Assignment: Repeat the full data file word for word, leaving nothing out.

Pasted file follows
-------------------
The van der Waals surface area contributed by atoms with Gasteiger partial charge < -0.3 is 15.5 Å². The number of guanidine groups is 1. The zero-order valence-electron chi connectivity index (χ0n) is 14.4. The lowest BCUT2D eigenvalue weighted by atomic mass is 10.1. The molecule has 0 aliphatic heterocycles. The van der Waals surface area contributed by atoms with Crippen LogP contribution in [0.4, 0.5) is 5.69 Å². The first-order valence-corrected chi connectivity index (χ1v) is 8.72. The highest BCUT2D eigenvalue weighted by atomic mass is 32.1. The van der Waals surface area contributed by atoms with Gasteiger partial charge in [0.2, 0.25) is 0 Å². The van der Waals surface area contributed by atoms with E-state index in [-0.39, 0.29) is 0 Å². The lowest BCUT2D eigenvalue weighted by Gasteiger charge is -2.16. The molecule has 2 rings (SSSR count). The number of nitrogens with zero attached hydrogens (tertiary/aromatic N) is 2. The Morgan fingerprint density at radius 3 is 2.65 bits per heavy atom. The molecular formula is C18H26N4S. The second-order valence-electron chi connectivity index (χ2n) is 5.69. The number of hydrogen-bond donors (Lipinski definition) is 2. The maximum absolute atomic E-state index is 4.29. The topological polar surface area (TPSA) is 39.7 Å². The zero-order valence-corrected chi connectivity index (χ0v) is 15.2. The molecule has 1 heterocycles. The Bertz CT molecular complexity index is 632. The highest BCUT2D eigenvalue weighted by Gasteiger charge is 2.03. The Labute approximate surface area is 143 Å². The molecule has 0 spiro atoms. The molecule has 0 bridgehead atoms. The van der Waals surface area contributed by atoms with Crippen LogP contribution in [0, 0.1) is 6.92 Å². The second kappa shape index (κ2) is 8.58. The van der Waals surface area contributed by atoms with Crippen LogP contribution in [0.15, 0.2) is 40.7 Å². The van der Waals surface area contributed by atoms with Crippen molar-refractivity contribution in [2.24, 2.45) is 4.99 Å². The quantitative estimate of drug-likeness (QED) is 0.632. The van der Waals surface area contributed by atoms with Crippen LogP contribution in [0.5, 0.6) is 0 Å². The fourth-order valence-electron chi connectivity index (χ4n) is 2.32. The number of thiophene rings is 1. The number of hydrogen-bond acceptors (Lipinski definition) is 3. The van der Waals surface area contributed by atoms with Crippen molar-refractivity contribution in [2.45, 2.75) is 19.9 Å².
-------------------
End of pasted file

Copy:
The van der Waals surface area contributed by atoms with Gasteiger partial charge < -0.3 is 15.5 Å². The number of guanidine groups is 1. The zero-order valence-electron chi connectivity index (χ0n) is 14.4. The lowest BCUT2D eigenvalue weighted by atomic mass is 10.1. The molecule has 0 aliphatic heterocycles. The van der Waals surface area contributed by atoms with Crippen LogP contribution in [0.4, 0.5) is 5.69 Å². The first-order valence-corrected chi connectivity index (χ1v) is 8.72. The highest BCUT2D eigenvalue weighted by atomic mass is 32.1. The van der Waals surface area contributed by atoms with Gasteiger partial charge in [0.2, 0.25) is 0 Å². The van der Waals surface area contributed by atoms with E-state index in [-0.39, 0.29) is 0 Å². The lowest BCUT2D eigenvalue weighted by Gasteiger charge is -2.16. The molecule has 2 rings (SSSR count). The number of nitrogens with zero attached hydrogens (tertiary/aromatic N) is 2. The Morgan fingerprint density at radius 3 is 2.65 bits per heavy atom. The molecular formula is C18H26N4S. The second-order valence-electron chi connectivity index (χ2n) is 5.69. The number of hydrogen-bond donors (Lipinski definition) is 2. The maximum absolute atomic E-state index is 4.29. The topological polar surface area (TPSA) is 39.7 Å². The zero-order valence-corrected chi connectivity index (χ0v) is 15.2. The molecule has 1 heterocycles. The Bertz CT molecular complexity index is 632. The highest BCUT2D eigenvalue weighted by Gasteiger charge is 2.03. The Labute approximate surface area is 143 Å². The molecule has 0 spiro atoms. The molecule has 0 bridgehead atoms. The van der Waals surface area contributed by atoms with Crippen LogP contribution in [0, 0.1) is 6.92 Å². The second kappa shape index (κ2) is 8.58. The van der Waals surface area contributed by atoms with Crippen LogP contribution in [0.15, 0.2) is 40.7 Å². The van der Waals surface area contributed by atoms with Crippen molar-refractivity contribution in [2.24, 2.45) is 4.99 Å². The quantitative estimate of drug-likeness (QED) is 0.632. The van der Waals surface area contributed by atoms with Crippen LogP contribution in [0.5, 0.6) is 0 Å². The fourth-order valence-electron chi connectivity index (χ4n) is 2.32. The number of thiophene rings is 1. The number of hydrogen-bond acceptors (Lipinski definition) is 3. The van der Waals surface area contributed by atoms with Crippen molar-refractivity contribution in [2.45, 2.75) is 19.9 Å².